Ancestral Protein Reconstruction suggests origins of multicellular life

The evolution of organized multicellularity is one of the most important and least understood transitions in the history of plants and animals.  How is it that a single cell could divide and each of the daughter cells begin a separate differentiation process - the stalk rather than the root, or the head rather than the foot?

Many theories and experiments have explored aspects of this question - such as growth in a weightless environment to subtract out gravitational effects.  I had performed some such terrestrial experiments on frog embryos suspended and rotated equally along 3D spacial axises utilizing acoustic levitation (University of Utah, NSF grant, 1979).

A new study by Anderson et al., using a technique called "ancestral protein reconstruction", a single marker protein evolved through a series of “molecular exploitation” events to provide a scaffolding for differentiation.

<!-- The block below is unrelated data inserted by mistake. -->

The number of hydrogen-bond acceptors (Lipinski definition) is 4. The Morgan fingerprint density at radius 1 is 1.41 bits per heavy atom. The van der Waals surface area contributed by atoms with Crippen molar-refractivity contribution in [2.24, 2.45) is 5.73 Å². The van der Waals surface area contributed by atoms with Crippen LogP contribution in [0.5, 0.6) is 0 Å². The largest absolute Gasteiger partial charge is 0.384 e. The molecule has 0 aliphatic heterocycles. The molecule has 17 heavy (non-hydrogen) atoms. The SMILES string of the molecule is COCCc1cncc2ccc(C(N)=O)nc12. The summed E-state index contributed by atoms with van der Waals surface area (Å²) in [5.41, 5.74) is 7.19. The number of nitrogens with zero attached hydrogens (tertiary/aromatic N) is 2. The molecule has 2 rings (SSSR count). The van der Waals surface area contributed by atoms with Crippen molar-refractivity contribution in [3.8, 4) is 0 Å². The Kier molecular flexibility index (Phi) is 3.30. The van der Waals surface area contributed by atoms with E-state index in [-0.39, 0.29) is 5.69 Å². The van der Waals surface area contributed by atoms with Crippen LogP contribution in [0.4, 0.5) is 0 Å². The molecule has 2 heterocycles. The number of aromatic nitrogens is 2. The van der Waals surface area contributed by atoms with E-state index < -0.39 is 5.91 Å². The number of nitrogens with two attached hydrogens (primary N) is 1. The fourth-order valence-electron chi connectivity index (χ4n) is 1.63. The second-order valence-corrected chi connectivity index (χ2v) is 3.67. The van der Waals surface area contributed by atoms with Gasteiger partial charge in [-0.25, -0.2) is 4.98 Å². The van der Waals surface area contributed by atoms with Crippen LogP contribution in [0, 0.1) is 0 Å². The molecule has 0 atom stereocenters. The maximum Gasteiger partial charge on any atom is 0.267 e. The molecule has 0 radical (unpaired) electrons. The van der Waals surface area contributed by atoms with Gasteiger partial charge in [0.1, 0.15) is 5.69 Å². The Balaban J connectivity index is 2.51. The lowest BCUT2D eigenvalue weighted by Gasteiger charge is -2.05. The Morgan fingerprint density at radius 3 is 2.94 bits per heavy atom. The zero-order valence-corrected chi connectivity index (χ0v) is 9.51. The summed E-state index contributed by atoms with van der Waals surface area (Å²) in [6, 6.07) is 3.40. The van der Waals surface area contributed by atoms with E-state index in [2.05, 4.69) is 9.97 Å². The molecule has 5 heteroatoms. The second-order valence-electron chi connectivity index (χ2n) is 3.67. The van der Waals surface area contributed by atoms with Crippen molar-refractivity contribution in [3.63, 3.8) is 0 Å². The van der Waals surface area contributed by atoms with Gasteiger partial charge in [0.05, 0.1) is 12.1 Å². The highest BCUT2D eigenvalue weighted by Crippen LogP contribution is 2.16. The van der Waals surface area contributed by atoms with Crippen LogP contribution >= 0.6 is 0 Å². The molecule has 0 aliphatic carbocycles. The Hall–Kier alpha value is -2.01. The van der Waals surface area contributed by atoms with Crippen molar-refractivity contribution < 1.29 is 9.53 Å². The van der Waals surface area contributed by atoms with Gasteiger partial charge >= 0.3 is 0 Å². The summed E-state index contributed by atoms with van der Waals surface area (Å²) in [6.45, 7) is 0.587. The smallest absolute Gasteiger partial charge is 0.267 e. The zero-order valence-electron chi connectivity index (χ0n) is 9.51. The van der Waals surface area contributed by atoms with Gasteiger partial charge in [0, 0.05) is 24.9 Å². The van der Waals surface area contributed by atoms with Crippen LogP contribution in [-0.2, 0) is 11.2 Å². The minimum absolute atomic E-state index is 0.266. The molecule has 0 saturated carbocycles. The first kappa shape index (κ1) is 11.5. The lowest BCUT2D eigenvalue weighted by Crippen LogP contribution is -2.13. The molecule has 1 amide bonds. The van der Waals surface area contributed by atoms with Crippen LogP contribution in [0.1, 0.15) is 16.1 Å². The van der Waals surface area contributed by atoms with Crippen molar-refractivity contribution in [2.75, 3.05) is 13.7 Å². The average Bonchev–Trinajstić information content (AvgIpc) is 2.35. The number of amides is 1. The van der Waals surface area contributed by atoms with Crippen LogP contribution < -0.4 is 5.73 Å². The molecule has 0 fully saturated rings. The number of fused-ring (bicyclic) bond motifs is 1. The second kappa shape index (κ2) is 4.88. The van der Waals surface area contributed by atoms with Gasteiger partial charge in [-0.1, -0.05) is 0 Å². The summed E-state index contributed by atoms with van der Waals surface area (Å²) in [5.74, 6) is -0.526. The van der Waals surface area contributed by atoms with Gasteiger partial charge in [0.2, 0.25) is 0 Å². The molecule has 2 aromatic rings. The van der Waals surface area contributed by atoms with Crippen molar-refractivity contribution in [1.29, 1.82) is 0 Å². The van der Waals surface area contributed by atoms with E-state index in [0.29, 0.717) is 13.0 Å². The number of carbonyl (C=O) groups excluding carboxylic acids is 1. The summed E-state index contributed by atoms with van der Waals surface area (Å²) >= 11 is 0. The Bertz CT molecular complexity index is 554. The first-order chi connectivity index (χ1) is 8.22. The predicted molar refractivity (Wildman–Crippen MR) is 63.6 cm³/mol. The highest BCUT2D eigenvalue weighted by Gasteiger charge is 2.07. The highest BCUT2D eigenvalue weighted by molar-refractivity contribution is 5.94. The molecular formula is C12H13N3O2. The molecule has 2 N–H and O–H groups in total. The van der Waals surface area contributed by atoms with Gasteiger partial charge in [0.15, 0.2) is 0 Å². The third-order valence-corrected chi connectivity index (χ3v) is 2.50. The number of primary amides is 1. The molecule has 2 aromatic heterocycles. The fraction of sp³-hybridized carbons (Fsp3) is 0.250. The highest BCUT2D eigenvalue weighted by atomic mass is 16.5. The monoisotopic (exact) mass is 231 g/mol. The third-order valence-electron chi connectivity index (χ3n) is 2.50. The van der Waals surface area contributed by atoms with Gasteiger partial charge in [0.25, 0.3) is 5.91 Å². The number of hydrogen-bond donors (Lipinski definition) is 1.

Evolution of an ancient protein function involved in organized multicellularity in animals

Douglas P Anderson, Dustin S Whitney, Victor Hanson-Smith, Arielle Woznica, William Campodonico-Burnett, Brian F Volkman, Nicole King, Kenneth E PrehodaCorresponding Author, Joseph W ThorntonCorresponding Author
University of Oregon, United States; Medical College of Wisconsin, United States; Howard Hughes Medical Institute, University of California, Berkeley, United States; University of Chicago, United States
Published January 7, 2016
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